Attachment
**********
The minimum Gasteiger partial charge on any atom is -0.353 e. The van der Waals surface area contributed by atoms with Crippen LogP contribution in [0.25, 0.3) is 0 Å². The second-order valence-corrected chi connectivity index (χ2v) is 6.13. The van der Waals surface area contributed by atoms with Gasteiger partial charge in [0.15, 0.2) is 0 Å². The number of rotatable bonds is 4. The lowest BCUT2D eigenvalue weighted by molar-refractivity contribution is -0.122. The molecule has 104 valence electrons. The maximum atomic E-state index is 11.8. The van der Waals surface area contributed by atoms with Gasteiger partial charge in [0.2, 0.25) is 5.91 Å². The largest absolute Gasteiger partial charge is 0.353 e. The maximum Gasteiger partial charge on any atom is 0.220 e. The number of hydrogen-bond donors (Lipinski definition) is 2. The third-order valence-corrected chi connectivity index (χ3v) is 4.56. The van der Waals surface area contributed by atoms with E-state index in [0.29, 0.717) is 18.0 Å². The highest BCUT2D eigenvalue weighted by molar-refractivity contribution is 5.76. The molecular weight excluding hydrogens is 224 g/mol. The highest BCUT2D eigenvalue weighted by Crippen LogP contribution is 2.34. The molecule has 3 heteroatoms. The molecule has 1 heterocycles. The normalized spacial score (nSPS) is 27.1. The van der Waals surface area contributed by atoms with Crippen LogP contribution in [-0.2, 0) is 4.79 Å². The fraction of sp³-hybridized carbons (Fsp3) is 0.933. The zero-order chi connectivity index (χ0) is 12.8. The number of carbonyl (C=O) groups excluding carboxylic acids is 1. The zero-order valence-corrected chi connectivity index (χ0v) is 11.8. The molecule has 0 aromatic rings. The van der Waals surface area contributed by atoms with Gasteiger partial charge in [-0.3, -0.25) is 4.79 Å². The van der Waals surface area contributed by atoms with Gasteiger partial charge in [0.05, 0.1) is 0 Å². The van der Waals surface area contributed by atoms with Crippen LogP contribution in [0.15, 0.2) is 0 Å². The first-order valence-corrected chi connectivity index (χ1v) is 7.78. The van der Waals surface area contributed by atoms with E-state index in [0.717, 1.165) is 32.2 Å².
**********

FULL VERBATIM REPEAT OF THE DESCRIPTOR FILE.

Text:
The minimum Gasteiger partial charge on any atom is -0.353 e. The van der Waals surface area contributed by atoms with Crippen LogP contribution in [0.25, 0.3) is 0 Å². The second-order valence-corrected chi connectivity index (χ2v) is 6.13. The van der Waals surface area contributed by atoms with Gasteiger partial charge in [0.15, 0.2) is 0 Å². The number of rotatable bonds is 4. The lowest BCUT2D eigenvalue weighted by molar-refractivity contribution is -0.122. The molecule has 104 valence electrons. The maximum atomic E-state index is 11.8. The van der Waals surface area contributed by atoms with Gasteiger partial charge in [0.2, 0.25) is 5.91 Å². The largest absolute Gasteiger partial charge is 0.353 e. The maximum Gasteiger partial charge on any atom is 0.220 e. The number of hydrogen-bond donors (Lipinski definition) is 2. The third-order valence-corrected chi connectivity index (χ3v) is 4.56. The van der Waals surface area contributed by atoms with E-state index in [0.29, 0.717) is 18.0 Å². The highest BCUT2D eigenvalue weighted by molar-refractivity contribution is 5.76. The molecular weight excluding hydrogens is 224 g/mol. The highest BCUT2D eigenvalue weighted by Crippen LogP contribution is 2.34. The molecule has 3 heteroatoms. The molecule has 1 heterocycles. The normalized spacial score (nSPS) is 27.1. The van der Waals surface area contributed by atoms with Crippen LogP contribution in [-0.2, 0) is 4.79 Å². The fraction of sp³-hybridized carbons (Fsp3) is 0.933. The zero-order chi connectivity index (χ0) is 12.8. The number of carbonyl (C=O) groups excluding carboxylic acids is 1. The zero-order valence-corrected chi connectivity index (χ0v) is 11.8. The molecule has 0 aromatic rings. The van der Waals surface area contributed by atoms with Gasteiger partial charge in [-0.3, -0.25) is 4.79 Å². The van der Waals surface area contributed by atoms with Gasteiger partial charge in [0.05, 0.1) is 0 Å². The van der Waals surface area contributed by atoms with Crippen LogP contribution in [0.15, 0.2) is 0 Å². The first-order valence-corrected chi connectivity index (χ1v) is 7.78. The van der Waals surface area contributed by atoms with E-state index in [0.717, 1.165) is 32.2 Å².